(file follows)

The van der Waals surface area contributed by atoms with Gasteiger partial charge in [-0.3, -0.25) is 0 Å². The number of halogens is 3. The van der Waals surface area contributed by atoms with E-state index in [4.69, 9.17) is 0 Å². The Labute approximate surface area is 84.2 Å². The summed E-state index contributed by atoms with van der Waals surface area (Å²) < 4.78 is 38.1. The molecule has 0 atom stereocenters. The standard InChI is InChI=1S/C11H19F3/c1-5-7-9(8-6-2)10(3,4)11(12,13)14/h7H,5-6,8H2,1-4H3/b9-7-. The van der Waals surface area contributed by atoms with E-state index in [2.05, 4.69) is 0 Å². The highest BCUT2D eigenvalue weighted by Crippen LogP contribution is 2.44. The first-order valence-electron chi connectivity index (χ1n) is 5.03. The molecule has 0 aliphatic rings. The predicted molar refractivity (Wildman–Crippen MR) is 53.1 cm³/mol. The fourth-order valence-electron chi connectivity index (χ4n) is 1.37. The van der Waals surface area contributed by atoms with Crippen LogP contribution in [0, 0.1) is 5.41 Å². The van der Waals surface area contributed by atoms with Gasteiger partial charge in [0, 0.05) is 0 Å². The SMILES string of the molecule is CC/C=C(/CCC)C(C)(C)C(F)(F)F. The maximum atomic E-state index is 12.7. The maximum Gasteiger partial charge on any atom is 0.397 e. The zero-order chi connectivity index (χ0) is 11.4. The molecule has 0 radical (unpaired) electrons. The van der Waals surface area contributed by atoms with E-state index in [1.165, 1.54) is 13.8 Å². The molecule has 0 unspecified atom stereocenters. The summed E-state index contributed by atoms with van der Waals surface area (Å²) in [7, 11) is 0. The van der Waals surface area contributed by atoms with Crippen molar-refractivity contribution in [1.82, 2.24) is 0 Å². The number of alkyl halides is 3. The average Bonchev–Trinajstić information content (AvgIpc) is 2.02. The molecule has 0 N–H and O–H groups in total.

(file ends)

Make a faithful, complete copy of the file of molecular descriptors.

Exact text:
The van der Waals surface area contributed by atoms with Gasteiger partial charge in [-0.3, -0.25) is 0 Å². The number of halogens is 3. The van der Waals surface area contributed by atoms with E-state index in [4.69, 9.17) is 0 Å². The Labute approximate surface area is 84.2 Å². The summed E-state index contributed by atoms with van der Waals surface area (Å²) < 4.78 is 38.1. The molecule has 0 atom stereocenters. The standard InChI is InChI=1S/C11H19F3/c1-5-7-9(8-6-2)10(3,4)11(12,13)14/h7H,5-6,8H2,1-4H3/b9-7-. The van der Waals surface area contributed by atoms with E-state index in [2.05, 4.69) is 0 Å². The highest BCUT2D eigenvalue weighted by Crippen LogP contribution is 2.44. The first-order valence-electron chi connectivity index (χ1n) is 5.03. The molecule has 0 aliphatic rings. The predicted molar refractivity (Wildman–Crippen MR) is 53.1 cm³/mol. The fourth-order valence-electron chi connectivity index (χ4n) is 1.37. The van der Waals surface area contributed by atoms with Crippen LogP contribution in [0, 0.1) is 5.41 Å². The van der Waals surface area contributed by atoms with Gasteiger partial charge in [0, 0.05) is 0 Å². The SMILES string of the molecule is CC/C=C(/CCC)C(C)(C)C(F)(F)F. The maximum atomic E-state index is 12.7. The maximum Gasteiger partial charge on any atom is 0.397 e. The zero-order chi connectivity index (χ0) is 11.4. The molecule has 0 radical (unpaired) electrons. The van der Waals surface area contributed by atoms with E-state index in [1.165, 1.54) is 13.8 Å². The molecule has 0 unspecified atom stereocenters. The summed E-state index contributed by atoms with van der Waals surface area (Å²) in [7, 11) is 0. The van der Waals surface area contributed by atoms with Crippen molar-refractivity contribution in [1.82, 2.24) is 0 Å². The number of alkyl halides is 3. The average Bonchev–Trinajstić information content (AvgIpc) is 2.02. The molecule has 0 N–H and O–H groups in total.